The U.S. Department of Justice today announced bribery charges against former Department of Building Inspection employees Cyril Yu and Rodolfo “Rudy” Pada. Both worked in plan-checking for DBI, and are accused of taking bribes in exchange for “expediting and approving building and construction plan permits.”
Pada, who worked at DBI from 1984 to 2017, is additionally accused of concealing “an interest-free $85,000 loan facilitated by a construction planning and design firm executive.” In 2021, Mission Local reported on Pada receiving an undisclosed loan from Freydoon Ghassemzadeh of SIA Consulting.
A 2021 controller’s report noted that “a former DBI employee who has not been named publicly … owed Mr. Ghassemzadeh a significant amount of money when this employee was still employed by the department, and was reviewing plans submitted to obtain permits for work at properties Mr. Ghassemzadeh owned.”
Mission Local confirmed that employee was Pada, and unearthed the publicly available records regarding the loan for a Sunset District home owned by Pada (today’s filings state Pada, 68, resides in Millbrae).
Yu was also deeply tied into controversial DBI projects that have landed others guilty pleas and prison sentences, for bribery and more.
In March 2020, Mission Local reported that since-ousted DBI boss Tom Hui “literally stood over people’s shoulders” to push out the troubled 555 Fulton project. FBI officials later marched into DBI headquarters to seize records relating to this project. The Chinese billionaire whose company was building the star-crossed 555 Fulton development, Zhang Li, has since pleaded guilty to bribing ex-Public Works head Mohammed Nuru — whose arrest in 2020 was the first domino in the feds’ ongoing San Francisco corruption probe.
In the 2021 report, the controller noted that the approval process for the shoring plan at 555 Fulton was “unusually quick,” clocking in at “less than a day.” As Mission Local noted at the time: Glancing at the files for that project, former Building Department plans engineer Cyril Yu started and finished that review on April 30, 2014.
Rodolfo “Rudy” Pada
While Pada’s time at DBI stretches back to the Reagan administration, today’s charging document accuses him of a bribery scheme running from 2003 until he left city employment in 2017.
It involves “Co-conspirator #1,” who “ran a San Francisco-based construction and building planning and design firm that drafted construction plans, advised on construction projects, and helped clients obtain approvals and permits for construction projects.”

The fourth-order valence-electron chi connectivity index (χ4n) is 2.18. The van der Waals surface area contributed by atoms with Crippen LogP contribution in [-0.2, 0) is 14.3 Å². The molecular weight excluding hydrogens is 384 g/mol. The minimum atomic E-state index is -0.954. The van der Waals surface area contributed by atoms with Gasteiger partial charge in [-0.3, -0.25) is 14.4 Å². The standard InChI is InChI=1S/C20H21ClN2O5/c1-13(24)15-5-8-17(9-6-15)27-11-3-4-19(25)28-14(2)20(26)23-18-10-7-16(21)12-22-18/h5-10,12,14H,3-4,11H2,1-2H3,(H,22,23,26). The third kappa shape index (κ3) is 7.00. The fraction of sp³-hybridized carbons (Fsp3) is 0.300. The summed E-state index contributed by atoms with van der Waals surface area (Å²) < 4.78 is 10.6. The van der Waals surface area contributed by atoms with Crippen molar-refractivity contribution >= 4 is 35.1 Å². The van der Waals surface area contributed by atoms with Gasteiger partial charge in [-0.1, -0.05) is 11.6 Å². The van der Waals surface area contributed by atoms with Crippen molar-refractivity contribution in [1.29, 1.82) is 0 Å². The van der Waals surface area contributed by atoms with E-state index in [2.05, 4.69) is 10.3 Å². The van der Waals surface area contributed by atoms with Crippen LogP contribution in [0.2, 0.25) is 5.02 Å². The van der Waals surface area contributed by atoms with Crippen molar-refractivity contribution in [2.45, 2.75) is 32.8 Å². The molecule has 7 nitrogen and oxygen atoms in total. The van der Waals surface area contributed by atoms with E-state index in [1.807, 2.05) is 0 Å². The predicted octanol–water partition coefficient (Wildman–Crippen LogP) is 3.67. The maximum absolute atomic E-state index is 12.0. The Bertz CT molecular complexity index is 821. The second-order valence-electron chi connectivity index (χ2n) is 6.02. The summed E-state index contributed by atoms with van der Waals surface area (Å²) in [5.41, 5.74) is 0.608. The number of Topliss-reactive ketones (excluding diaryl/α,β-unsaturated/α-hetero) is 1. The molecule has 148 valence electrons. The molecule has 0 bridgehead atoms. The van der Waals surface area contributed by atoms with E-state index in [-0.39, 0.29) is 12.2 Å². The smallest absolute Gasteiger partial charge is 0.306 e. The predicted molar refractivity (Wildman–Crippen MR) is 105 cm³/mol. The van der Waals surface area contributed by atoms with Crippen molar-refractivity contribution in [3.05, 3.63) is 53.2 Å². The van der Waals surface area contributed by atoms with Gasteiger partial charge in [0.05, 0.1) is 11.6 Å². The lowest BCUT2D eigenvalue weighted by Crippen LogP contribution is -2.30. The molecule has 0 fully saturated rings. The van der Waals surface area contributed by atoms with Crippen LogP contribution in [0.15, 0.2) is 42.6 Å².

Co-conspirator #1 “also owned and managed a construction company, that oversaw construction of residential and commercial buildings in the San Francisco bay area.” Two other co-conspirators work with No. 1
The setup was not complicated: Pada was allegedly plied with meals, drinks, bribes and kickbacks, and the co-conspirators’ plans and permits were expedited through the notoriously slow and problematic gauntlet of the DBI approval process.
Today’s federal document notes that Pada received the $85,000 loan in December 2013 from Co-conspirator #1. The document obtained by Mission Local indicates Pada received a loan from Freydoon Ghassemzadeh on Dec. 6, 2013.
Ghassemzadeh, however, does not appear to be Co-conspirator #1. Complicating matters, today’s DOJ charging document notes that “PADA and Co-conspirator #1 concealed the loan by having the funds provided by Individual #1, a relative of Co-conspirator #1. As part of this loan process, PADA signed and had notarized an Installment Note falsely stating that PADA would pay a 6% annual interest rate on the loan.”
Pada’s accused bribery misdeeds closely match those for which former senior building inspector Bernie Curran has already been found guilty and sentenced to prison. Curran was found to have provided false documents stating he received a 6 percent loan from Freydoon Ghassemzadeh. In fact, authorities later found, he received that money from a relative of Ghassemzadeh’s and veiled its origin through a “tortured chain” of transactions.
The true source of the “loan” to both Curran and Pada was never overtly named by the feds. But, connecting breadcrumbs they conspicuously left throughout their filings, a number of signs point toward Ghassemzadeh’s relative, Sia Tahbazof, who runs a property management company and founded design and engineering firm SIA Consulting.
If so, that would mean the “Developer-1” in Curran’s case is also “Co-Conspirator #1” in Pada’s.
Yu worked at DBI from 2014 until 2021 and, per the feds, enjoyed a similar relationship with Co-Conspirators Nos. 1 through 3. Today’s charging document accuses him of bribery and taking kickbacks, meals and drinks from 2017 or 2018 until his departure from the department.
“As part of the scheme, Co-conspirator #3 would pay YU between $1,200 and $1,700 in cash for helping approve building plans for Co-conspirator #3’s company,” reads today’s document. “Co-conspirator #3 would pay YU in cash, typically during drives to lunch together.”